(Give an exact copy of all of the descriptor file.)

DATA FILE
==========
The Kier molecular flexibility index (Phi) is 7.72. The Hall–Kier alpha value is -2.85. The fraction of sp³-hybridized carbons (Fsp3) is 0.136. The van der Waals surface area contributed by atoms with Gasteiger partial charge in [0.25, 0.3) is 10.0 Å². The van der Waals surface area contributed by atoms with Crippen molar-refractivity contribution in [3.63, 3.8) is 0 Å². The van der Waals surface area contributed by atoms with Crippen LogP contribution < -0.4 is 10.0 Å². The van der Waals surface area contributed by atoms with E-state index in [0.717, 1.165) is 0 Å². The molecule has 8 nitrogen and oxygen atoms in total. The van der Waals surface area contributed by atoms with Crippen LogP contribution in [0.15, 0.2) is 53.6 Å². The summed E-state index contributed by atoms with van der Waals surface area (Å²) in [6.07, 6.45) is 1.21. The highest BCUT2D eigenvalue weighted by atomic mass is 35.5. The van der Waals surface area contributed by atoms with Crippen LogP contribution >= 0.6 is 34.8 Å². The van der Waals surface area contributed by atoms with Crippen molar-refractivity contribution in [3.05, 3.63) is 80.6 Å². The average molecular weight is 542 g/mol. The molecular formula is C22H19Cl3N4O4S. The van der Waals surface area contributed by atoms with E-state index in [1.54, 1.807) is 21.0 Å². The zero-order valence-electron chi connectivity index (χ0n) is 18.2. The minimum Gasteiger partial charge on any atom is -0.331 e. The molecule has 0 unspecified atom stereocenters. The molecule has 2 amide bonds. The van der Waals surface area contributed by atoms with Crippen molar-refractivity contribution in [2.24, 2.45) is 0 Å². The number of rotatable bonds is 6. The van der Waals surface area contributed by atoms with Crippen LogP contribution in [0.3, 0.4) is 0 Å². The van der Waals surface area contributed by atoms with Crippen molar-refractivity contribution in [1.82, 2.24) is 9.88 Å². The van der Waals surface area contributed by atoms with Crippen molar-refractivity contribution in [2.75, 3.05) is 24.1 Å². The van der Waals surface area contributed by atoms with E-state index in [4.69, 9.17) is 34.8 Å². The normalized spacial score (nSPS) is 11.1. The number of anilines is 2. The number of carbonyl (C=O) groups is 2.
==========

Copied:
The Kier molecular flexibility index (Phi) is 7.72. The Hall–Kier alpha value is -2.85. The fraction of sp³-hybridized carbons (Fsp3) is 0.136. The van der Waals surface area contributed by atoms with Gasteiger partial charge in [0.25, 0.3) is 10.0 Å². The van der Waals surface area contributed by atoms with Crippen molar-refractivity contribution in [3.63, 3.8) is 0 Å². The van der Waals surface area contributed by atoms with Crippen LogP contribution < -0.4 is 10.0 Å². The van der Waals surface area contributed by atoms with E-state index in [0.717, 1.165) is 0 Å². The molecule has 8 nitrogen and oxygen atoms in total. The van der Waals surface area contributed by atoms with Crippen LogP contribution in [0.15, 0.2) is 53.6 Å². The summed E-state index contributed by atoms with van der Waals surface area (Å²) in [6.07, 6.45) is 1.21. The highest BCUT2D eigenvalue weighted by atomic mass is 35.5. The van der Waals surface area contributed by atoms with Crippen LogP contribution >= 0.6 is 34.8 Å². The van der Waals surface area contributed by atoms with Crippen molar-refractivity contribution in [3.05, 3.63) is 80.6 Å². The average molecular weight is 542 g/mol. The molecular formula is C22H19Cl3N4O4S. The van der Waals surface area contributed by atoms with E-state index in [1.54, 1.807) is 21.0 Å². The zero-order valence-electron chi connectivity index (χ0n) is 18.2. The minimum Gasteiger partial charge on any atom is -0.331 e. The molecule has 0 unspecified atom stereocenters. The molecule has 2 amide bonds. The van der Waals surface area contributed by atoms with Crippen molar-refractivity contribution in [2.24, 2.45) is 0 Å². The number of rotatable bonds is 6. The van der Waals surface area contributed by atoms with Crippen LogP contribution in [0.3, 0.4) is 0 Å². The van der Waals surface area contributed by atoms with Crippen molar-refractivity contribution in [1.82, 2.24) is 9.88 Å². The van der Waals surface area contributed by atoms with Crippen molar-refractivity contribution in [2.75, 3.05) is 24.1 Å². The van der Waals surface area contributed by atoms with E-state index in [4.69, 9.17) is 34.8 Å². The normalized spacial score (nSPS) is 11.1. The number of anilines is 2. The number of carbonyl (C=O) groups is 2.